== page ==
2015/2016 Barclays Premier League
Previous Clubs: None
Former Denmark star Michael Laudrup left a lasting legacy at Swansea but his dismissal in February 2014 -- after a run of just one win in 10 league games which saw the club thrown into a relegation scrap -- highlighted the need for a new man at the helm. Someone with passion, someone who knew the Swans inside out. Someone like Garry Monk.
Few people have played as significant a part in Swansea City's fairytale story as Monk. In the space of just one decade, the Welsh side found themselves transformed from a club in crisis and on the brink of falling out of the Football League into a Premier League force lifting the League Cup and winning 3-0 at Spanish giants Valencia in European competition. On the pitch, Monk was there through much of their ascent.
The decision to award the Swansea job temporarily to Monk represented a massive gamble on chairman Huw Jenkins' part. To the outside world, switching from a European household name like Laudrup to the relatively unknown and inexperienced Monk appeared to highlight a backward step and one which undermined Swansea's continental buzz.
However, Monk was a proven leader at centre-half -- a man who captained Swansea through the divisions, making over 250 appearances for the club. Beginning his career as a sturdy centre-half at Torquay United, Monk saw his Southampton career littered with loan stints before joining Swansea on a free transfer in 2004. He is one of only a handful of players to have captained the same team throug all four tiers of the English Football League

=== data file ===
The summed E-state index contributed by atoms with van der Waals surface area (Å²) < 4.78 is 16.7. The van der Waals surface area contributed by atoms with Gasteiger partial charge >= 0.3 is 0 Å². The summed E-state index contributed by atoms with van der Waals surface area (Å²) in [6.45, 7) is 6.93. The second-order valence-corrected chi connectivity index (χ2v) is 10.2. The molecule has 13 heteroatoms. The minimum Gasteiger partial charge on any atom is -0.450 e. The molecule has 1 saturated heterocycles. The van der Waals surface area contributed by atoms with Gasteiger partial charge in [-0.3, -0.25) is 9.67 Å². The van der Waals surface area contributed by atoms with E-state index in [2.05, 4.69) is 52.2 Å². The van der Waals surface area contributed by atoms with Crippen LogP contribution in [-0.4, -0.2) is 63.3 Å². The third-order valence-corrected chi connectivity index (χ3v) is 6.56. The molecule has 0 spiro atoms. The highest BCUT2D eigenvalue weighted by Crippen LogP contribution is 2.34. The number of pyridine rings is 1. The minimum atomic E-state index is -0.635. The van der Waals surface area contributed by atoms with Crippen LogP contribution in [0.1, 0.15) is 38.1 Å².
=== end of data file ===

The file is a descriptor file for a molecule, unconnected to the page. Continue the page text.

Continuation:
Sadly, Monk witnessed his Premier League career curtailed by a long-term knee injury and despite handing over the captaincy to Ashley Williams, he remained an influential figure of authority in the dressing room -- even if he was embroiled in a hostile training ground altercation with fellow Swans centre-back Chico Flores.
He may not be a big name in the Premier League but Monk showed during his decade at Swansea that he is an inspiration and a man who is respected by his peers. His 2012 autobiography "Loud, Proud and Positive" gave Swans fans a valuable insight into the club, with Monk telling how he fired up his side ahead of the Championship playoff final win over Reading by dedicating their performance to 22-year-old Swansea striker Besian Idrizaj, who tragically died in his sleep in May 2010.
"When I look at the pictures of me from that game, I looked so pale and gaunt," Monk said. "Normally I weigh around the 85kg mark for games, but for the [Championship playoff] final I was 79kg. I couldn't have been in any worse condition on the eve of such an important match. I fought against all the negative feelings. I was the captain and I had to lead by example. Besides, you'd have had to kill me to stop me from playing in that final."
Monk had long harboured aspirations to enter into management and was in the process of completing his UEFA 'A' License when Swansea appointed him. In him, Swans supporters know they have a man who will fight tooth and nail to achieve the best for the club. He did just that in his first half-season, steering the club to a 12th-placed finish.
Quotes: "I've learnt a lot from him and he's a great captain, a club captain, and he leads by example. I've learnt a lot off him how to organise a team and how to conduct yourself on and off the field, and I think he's a model pro." Ashley Williams praises Monk's leadership qualities in July 2013.
Trivia: Monk played in both Southampton's last league fixture at the Dell (a 3-2 victory over Arsenal) and Swansea's last league fixture at the Vetch Field (a 1-0 victory against Shrewsbury Town).
Words: Max Bentley